Next came the drugs and alcohol.  Some say The Turtles snorted cocaine off the Lincoln Desk (as Howard “Eddie” Kaylan claims in his 2013 autobiography — Shell Shocked: My Life with the Turtles, Flo and Eddie, and Frank Zappa, etc.) and others that they smoked some weed in the Lincoln Bedroom.  Who really knows?  There was also an abundance of champagne being poured.

But one thing’s for sure – Mark “Flo” Volman, got so wasted that he fell off the crowded stage several times.

Later, Volman tried to hit on Lucy Baines Johnson, The former President’s daughter, much to the dismay of her angry husband, Pat Nugent.

At this time The Turtles were making their underappreciated album, Turtle Soup.  That’s the one that they called on The Kinks’ Ray Davies to produce.  Today’s SotW is “You Don’t Have to Walk in the Rain” from Turtle Soup.

Enjoy… until next week.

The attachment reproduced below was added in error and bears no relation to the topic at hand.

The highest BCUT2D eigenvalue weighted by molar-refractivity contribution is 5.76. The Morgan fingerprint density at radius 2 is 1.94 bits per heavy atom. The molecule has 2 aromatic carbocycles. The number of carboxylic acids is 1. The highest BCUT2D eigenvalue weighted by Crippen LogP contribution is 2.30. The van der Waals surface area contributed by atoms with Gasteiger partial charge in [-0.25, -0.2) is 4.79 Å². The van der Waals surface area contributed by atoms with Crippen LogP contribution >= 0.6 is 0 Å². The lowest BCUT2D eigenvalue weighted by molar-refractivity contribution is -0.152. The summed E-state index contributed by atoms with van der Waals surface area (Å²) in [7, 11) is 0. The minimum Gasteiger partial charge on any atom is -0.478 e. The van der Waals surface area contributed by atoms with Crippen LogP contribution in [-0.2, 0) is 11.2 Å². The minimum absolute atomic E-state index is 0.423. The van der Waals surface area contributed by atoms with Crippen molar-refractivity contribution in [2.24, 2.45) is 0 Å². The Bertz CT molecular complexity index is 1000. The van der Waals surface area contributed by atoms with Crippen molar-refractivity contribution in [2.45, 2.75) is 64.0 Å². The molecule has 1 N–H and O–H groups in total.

Song of the Week – Talking Straight, Rolling Blackouts Coastal Fever

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The Melbourne, Australia based Rolling Blackouts Coastal Fever had a good 2018.  They released an album, Hope Downs, that found its way onto many “best of” lists last year and also played to huge American audiences at the 2018 Coachella Festival.

I like their sound.  It reminds me a little of early R.E.M.  Take, for instance, “Talking Straight,” today’s SotW.

Jangly guitars provide a galloping rhythm that evokes mid-‘80s modern rock.  The vocals are like The Only Ones’ Peter Perrett.  (Remember “Another Girl, Another Planet?”)